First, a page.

Four Functions of Behavior - Little Spurs Autism Centers

Four Functions of Behavior

  • January 9, 2023
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Four Functions of Behavior - Little Spurs Autism Centers

All behaviors serve a purpose. Through their behavior, children are communicating something to us, and it is our job to figure out what that is. The four functions of behavior are used by Applied Behavior Analysis professionals to understand WHY. Why is a child throwing their food? Why is a child running away? Why is a child throwing a tantrum? The more you understand why, the more you can help. The predominant four functions of behavior are listed below, these functions of behavior allow us a better understanding to what is going on when these behaviors occur, and how ABA therapy can be a good solution.

 

  • Function #1: Sensory 

This function is also known as automatic reinforcement. This could include things like biting nails, spinning, fidgeting with an object, jumping up and down, etc. A lot of the time this can happen when a child is overwhelmed or bored with the task at hand. If you notice your child engaging in sensory automatic behaviors, prompt them to interact with you so that you can assess what they need in the situation, prompt communication, or move to a new task.  

  • Function #2: Escape  

Also known as avoidance behavior. When engaging in this behavior, there is a task/activity/stimulus that the child wants to avoid. For example, it is time to clean up a preferred task and a child is avoiding the task of cleaning up by engaging in tantrum behaviors, escaping to another room before the task is done, etc. The reality is, we all have tasks that aren’t our most preferred activity, such as folding laundry, washing the dishes, cleaning out the car, etc. Learning there are positive reinforcements for doing the things that are not preferred can help create a balanced system of rewards for doing the task at hand. For example: doing the dishes allows you to have clean dishes to cook and eat with the next day! We have to change the mentality for our children. Instead of “If I run away, I don’t have to clean up” we need to change the thought to “if I clean up, I get to do another fun activity!” If your child is engaging in escape behavior, you can prompt them to ask for a break from the task, ask for help with the task, or move to another task. 

  • Function #3: Attention 

The function of attention is present when behaviors are attention seeking, or when a child is not being engaged in the way they want to be. For example, if you need to take a phone call while your child is wanting to show you something they made, this can result in tantrum behaviors because your attention is elsewhere at that moment and your child is seeking attention. When your child is engaging in attention seeking behaviors, try modeling asking for attention appropriately. This can include tapping a parent on the shoulder, using verbal communication, learning to wait appropriately by practicing and turn taking, etc.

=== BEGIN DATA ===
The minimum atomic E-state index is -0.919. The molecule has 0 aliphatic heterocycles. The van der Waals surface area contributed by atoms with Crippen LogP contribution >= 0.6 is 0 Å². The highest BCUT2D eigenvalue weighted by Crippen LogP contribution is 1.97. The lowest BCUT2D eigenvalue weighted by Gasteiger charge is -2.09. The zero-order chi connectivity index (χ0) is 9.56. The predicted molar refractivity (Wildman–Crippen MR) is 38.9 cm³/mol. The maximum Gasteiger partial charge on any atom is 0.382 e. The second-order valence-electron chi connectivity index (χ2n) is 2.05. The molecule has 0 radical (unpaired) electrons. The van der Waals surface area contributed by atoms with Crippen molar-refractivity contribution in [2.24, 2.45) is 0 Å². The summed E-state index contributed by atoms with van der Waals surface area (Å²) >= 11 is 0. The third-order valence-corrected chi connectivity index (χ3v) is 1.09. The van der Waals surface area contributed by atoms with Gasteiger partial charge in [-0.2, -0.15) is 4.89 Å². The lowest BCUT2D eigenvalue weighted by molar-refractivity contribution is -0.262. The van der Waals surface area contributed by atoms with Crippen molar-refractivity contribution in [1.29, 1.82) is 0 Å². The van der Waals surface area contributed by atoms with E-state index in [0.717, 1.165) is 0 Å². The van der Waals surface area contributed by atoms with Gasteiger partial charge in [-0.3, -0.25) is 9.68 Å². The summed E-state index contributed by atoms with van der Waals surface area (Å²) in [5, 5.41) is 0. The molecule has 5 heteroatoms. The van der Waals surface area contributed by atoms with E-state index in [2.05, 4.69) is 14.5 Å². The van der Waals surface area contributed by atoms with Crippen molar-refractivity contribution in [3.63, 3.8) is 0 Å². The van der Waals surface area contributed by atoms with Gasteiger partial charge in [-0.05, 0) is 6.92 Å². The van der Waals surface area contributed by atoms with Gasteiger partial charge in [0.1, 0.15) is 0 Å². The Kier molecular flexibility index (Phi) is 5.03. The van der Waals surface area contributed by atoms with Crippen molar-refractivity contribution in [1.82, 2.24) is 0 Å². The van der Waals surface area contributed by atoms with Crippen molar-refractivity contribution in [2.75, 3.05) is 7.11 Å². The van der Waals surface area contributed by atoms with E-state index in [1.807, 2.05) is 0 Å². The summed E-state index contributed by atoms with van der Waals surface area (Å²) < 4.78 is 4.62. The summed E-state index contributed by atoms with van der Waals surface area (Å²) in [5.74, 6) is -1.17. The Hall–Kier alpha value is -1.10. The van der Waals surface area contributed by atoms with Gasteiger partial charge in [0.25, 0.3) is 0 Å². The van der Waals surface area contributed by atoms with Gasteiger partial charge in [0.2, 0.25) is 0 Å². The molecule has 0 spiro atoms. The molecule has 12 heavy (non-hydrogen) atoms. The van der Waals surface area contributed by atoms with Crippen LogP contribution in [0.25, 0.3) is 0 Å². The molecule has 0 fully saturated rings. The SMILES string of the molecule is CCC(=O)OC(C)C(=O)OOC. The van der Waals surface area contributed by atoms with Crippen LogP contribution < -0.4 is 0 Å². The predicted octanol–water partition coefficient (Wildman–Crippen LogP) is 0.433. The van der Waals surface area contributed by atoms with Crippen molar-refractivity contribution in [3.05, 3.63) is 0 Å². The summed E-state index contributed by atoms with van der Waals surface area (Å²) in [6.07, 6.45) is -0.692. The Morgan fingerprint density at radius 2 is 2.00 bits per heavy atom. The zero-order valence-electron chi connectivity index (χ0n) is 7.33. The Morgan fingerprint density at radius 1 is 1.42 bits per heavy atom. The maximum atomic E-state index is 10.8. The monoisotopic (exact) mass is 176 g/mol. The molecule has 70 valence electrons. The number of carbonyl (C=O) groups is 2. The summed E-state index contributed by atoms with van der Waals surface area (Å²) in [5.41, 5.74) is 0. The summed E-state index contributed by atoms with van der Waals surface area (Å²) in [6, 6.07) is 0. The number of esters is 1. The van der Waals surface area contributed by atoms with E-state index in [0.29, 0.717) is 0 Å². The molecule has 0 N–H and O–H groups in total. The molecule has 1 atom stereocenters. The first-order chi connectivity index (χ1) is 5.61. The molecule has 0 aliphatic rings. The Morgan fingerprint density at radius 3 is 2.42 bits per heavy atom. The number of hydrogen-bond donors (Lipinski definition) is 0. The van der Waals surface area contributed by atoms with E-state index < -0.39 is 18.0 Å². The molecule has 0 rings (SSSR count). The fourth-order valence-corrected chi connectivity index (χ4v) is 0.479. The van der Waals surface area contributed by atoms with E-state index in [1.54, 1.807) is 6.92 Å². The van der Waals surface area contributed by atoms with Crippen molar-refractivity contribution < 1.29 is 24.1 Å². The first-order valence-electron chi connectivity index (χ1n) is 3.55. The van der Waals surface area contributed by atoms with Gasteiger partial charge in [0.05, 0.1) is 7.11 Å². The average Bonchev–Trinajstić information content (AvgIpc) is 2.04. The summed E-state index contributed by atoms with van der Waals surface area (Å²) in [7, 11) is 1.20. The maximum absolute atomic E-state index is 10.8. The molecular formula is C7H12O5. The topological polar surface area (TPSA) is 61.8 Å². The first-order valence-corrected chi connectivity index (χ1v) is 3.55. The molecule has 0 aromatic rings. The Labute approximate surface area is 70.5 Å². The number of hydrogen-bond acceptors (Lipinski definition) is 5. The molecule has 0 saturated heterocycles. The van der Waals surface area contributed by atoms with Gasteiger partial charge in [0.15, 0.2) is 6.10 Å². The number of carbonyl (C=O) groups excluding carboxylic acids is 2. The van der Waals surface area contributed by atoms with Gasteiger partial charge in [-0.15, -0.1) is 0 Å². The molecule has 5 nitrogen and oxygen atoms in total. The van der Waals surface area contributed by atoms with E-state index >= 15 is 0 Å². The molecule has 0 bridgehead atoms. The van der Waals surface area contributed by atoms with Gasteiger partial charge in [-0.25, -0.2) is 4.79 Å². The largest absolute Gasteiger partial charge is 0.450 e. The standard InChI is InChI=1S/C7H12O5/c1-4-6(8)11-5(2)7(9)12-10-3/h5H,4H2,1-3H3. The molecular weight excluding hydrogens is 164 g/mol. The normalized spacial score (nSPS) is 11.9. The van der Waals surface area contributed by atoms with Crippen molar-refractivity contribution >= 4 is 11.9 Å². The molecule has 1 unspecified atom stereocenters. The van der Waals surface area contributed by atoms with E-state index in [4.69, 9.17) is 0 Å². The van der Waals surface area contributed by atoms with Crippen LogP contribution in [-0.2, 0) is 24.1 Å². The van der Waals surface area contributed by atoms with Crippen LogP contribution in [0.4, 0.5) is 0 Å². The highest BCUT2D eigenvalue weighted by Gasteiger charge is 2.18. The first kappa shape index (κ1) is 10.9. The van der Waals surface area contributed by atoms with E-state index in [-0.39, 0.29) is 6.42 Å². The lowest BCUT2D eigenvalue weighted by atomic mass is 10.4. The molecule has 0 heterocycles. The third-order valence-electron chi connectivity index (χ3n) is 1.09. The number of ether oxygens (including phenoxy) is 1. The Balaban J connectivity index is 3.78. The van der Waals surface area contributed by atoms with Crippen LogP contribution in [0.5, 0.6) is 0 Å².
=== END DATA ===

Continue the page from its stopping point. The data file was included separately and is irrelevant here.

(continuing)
• Function #4: Tangibles  

This is when a behavior occurs with a goal to receive an item. The classic example of a child seeing candy in the store and being told ‘no”, and it is resulting in a tantrum behavior or with crying. If you are struggling in this area you can model asking for access to an item, prompt your child to ask for items, and work on accepting no when the item is simply not available. While accepting no can be a challenge all on its own, remind your child of other options for them that are available when the item they want is unavailable. 

It is important to note that behaviors can occur when a child is seeking one of these categories, or when they do not want something. They could be seeking attention or tangibles or trying to avoid attention and tangibles. The best way that we can understand the functions of behavior for a child is by engaging with them and collecting data on what kind of behaviors they are engaging in and when. To identify the functions of a behavior, behavior analysts collect specific data which can be broken down into a simple acronym of ABC. This data refers to: 

  1. Antecedent: what is happening before the behavior occurs. What does the environment look like, what activities are going on, what demands are being placed on the child, etc.  
  1. Behavior: What is the behavior of the child, what exactly is happening, how long it is happening for, and how often.  
  1. Consequence: Often this word has a negative connotation, however, consequences can be positive and negative in effect. Behavior therapists will collect data on what is going on after the behavior occurs. What was to gain from the behavior that was displayed, or what was taken out of the environment due to the behavior, and what was the result on the child and their behavior.  

Collecting data in this way can point Behavior Analysts to the right direction in identifying the function of the behavior which is the key first step in creating an intervention plan that is suitable for the individual through ABA therapy. Behavior intervention plans can vary depending on many factors, but of all the factors considered, one of the most important is the functions of the behaviors the child is often engaging in because it sheds light on what the child is trying to communicate with the world around them. 

 

Little Spurs Autism Centers offers collaborative and compassionate ABA Therapy to children 0-21 years old. Offering both center-based and home-based care, LSAC is excited to empower families by providing them with the support they need. For more information, please email us at autism@littlespurs.com

Article By: Breanna Vickers, RBT | Reviewed by Sarah Powell, BCBA, LBA

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